There are even smaller things people can do to help. Fish and Wildlife Service Director Dan Ashe pointed to a U.S. Postal Service truck offering “Save Vanishing Species” stamps for sale.

And so it was a day of more than crushing the teeth of dead elephants. It was a day of turning the big rock of wildlife crime into smaller rocks of human action.

US Crushed Ivory

Gyre Project: What is it?

A Dudes on Media production for National Geographic.

Marine debris — mostly plastic — does not dissolve and stays in oceans for decades. And it kills. Every day, marine debris kills seabirds, whales, fish, dolphins, seals, turtles, and manatees that either mistake the debris for food or become ensnared and often strangled.

We at Dudes on Media believe that caring for our planet is one of the most important things we can do as a species. Our trash is becoming the cultural archeology of our time. Is that how we want to be remembered? We like to share this message with films, but we strongly feel they should never feel like medicine. They should be fun to watch, take you along on an adventure and even celebrate comedy.

In a new series for National Geographic, we’ll follow an international team of scientists, artists, and educators as they launch an expedition to study marine debris in the remote waters of Alaska. Traveling 450 nautical miles, they will stop to observe, document, and collect some of the trash that is changing our planet.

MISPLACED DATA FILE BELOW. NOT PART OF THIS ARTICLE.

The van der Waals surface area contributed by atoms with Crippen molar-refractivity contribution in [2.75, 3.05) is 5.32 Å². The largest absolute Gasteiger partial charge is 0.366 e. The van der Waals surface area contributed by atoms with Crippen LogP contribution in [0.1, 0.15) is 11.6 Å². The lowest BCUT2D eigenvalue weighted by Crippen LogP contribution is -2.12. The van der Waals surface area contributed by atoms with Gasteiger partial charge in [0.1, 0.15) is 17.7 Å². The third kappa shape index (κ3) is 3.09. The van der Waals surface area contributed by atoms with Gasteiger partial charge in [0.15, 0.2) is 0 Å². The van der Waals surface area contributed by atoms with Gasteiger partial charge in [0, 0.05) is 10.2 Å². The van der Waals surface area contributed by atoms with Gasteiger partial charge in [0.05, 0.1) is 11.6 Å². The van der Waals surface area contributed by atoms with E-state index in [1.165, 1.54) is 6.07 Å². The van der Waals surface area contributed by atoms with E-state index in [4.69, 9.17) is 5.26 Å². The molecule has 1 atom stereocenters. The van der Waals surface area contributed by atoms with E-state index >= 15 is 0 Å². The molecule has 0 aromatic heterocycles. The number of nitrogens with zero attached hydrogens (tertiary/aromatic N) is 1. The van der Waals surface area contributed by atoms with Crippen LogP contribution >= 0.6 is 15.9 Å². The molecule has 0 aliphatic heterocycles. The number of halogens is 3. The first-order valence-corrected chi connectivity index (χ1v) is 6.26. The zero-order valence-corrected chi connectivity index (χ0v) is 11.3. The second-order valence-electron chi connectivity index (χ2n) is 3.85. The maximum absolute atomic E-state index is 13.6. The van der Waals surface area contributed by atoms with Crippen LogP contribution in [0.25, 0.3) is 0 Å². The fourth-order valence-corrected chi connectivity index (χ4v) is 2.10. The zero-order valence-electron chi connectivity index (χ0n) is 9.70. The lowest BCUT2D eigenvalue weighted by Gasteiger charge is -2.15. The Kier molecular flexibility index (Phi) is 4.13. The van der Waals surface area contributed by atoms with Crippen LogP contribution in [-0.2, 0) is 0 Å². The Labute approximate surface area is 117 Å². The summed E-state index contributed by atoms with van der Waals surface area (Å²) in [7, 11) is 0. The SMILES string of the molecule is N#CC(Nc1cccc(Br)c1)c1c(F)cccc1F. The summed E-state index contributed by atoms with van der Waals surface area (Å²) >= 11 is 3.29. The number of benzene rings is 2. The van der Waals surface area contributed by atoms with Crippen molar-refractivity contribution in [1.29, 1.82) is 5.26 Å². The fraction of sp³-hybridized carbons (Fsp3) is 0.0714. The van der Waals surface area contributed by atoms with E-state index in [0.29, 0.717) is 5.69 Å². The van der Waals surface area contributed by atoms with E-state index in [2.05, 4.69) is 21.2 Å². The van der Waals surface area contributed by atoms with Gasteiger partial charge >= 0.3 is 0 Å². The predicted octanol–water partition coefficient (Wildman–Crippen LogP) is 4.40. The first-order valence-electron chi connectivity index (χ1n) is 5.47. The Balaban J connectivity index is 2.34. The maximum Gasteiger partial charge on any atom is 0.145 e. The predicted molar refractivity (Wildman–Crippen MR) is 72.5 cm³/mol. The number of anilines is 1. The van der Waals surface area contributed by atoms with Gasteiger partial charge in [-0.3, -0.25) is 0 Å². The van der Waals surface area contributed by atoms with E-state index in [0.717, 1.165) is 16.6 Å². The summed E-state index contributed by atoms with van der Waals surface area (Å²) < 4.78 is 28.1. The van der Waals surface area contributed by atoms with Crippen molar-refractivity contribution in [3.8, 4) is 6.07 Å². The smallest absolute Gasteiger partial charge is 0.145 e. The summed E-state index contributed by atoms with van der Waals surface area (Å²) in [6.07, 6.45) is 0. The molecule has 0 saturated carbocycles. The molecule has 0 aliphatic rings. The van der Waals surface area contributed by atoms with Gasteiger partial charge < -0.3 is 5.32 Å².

Here is a sneak peek of what’s coming later this year.

GYRE is an original National Geographic Web Series coming September 2013.

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Dudes in the Everglades

The American alligator is a rare success story of an endangered animal not only saved from extinction but now thriving.

On Sunday, April 7th, Florida will celebrate its first official “Everglades Day.” Established by the Florida Legislature, Everglades Day honors South Florida’s unique wetland ecosystem, the wild inhabitants who live there and all the passionate Floridians working to conserve this magical place. JJ traveled down to the Glades for a week to film the spots for PBS.

It was a week of sweat, mud, guano, more mud and salt water. I loved it.” Recounted JJ after returning home.

As a tribute, WLRN will run a month-long TV and radio series entitled, “Guardians of the Everglades” which will profile people from a variety of different backgrounds but who are bound by a common desire to save our state’s national treasure for future generations.

These Guardians include an energetic conservationist working with roseate spoonbills in Florida Bay, a worldly environmentalist with a passion for parks, a dedicated water expert focused on Everglades restoration projects and an airboat guide with a unique take on what makes the Everglades special.

The series was produced by our good friends at Everwild Media in association with Dudes on Media for WLRN Miami.

The American alligator is a rare success story of an endangered animal not only saved from extinction but now thriving.

The alligator is a rare success story of an endangered animal not only saved from extinction but now thriving.